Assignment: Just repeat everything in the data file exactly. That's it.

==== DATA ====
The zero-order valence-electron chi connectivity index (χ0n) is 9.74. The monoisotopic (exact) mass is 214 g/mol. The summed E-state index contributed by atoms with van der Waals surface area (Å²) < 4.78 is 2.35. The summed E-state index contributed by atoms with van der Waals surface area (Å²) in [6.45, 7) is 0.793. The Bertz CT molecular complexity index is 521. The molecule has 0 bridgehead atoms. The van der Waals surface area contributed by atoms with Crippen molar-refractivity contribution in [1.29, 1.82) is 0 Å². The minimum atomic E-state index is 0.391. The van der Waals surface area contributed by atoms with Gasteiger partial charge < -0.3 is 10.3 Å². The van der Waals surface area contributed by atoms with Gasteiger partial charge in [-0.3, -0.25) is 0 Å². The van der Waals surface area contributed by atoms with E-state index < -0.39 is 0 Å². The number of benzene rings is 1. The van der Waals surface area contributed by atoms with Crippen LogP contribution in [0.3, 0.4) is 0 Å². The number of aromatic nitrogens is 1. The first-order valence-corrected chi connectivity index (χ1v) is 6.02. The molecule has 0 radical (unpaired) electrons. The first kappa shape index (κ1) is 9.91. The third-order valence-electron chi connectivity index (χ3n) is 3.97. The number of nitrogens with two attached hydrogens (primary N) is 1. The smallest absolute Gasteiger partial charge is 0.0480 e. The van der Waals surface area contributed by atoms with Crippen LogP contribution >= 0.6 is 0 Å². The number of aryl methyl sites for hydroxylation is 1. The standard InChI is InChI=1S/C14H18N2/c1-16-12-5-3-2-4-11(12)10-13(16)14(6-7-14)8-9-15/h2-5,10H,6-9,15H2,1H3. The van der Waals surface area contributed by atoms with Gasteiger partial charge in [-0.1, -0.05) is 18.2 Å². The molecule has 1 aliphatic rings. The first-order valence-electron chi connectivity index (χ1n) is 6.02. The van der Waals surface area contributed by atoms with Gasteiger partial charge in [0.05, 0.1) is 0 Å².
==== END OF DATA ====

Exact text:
The zero-order valence-electron chi connectivity index (χ0n) is 9.74. The monoisotopic (exact) mass is 214 g/mol. The summed E-state index contributed by atoms with van der Waals surface area (Å²) < 4.78 is 2.35. The summed E-state index contributed by atoms with van der Waals surface area (Å²) in [6.45, 7) is 0.793. The Bertz CT molecular complexity index is 521. The molecule has 0 bridgehead atoms. The van der Waals surface area contributed by atoms with Crippen molar-refractivity contribution in [1.29, 1.82) is 0 Å². The minimum atomic E-state index is 0.391. The van der Waals surface area contributed by atoms with Gasteiger partial charge < -0.3 is 10.3 Å². The van der Waals surface area contributed by atoms with Gasteiger partial charge in [-0.3, -0.25) is 0 Å². The van der Waals surface area contributed by atoms with E-state index < -0.39 is 0 Å². The number of benzene rings is 1. The van der Waals surface area contributed by atoms with Crippen LogP contribution in [0.3, 0.4) is 0 Å². The number of aromatic nitrogens is 1. The first-order valence-corrected chi connectivity index (χ1v) is 6.02. The molecule has 0 radical (unpaired) electrons. The first kappa shape index (κ1) is 9.91. The third-order valence-electron chi connectivity index (χ3n) is 3.97. The number of nitrogens with two attached hydrogens (primary N) is 1. The smallest absolute Gasteiger partial charge is 0.0480 e. The van der Waals surface area contributed by atoms with Crippen LogP contribution >= 0.6 is 0 Å². The number of aryl methyl sites for hydroxylation is 1. The standard InChI is InChI=1S/C14H18N2/c1-16-12-5-3-2-4-11(12)10-13(16)14(6-7-14)8-9-15/h2-5,10H,6-9,15H2,1H3. The van der Waals surface area contributed by atoms with Gasteiger partial charge in [-0.1, -0.05) is 18.2 Å². The molecule has 1 aliphatic rings. The first-order valence-electron chi connectivity index (χ1n) is 6.02. The van der Waals surface area contributed by atoms with Gasteiger partial charge in [0.05, 0.1) is 0 Å².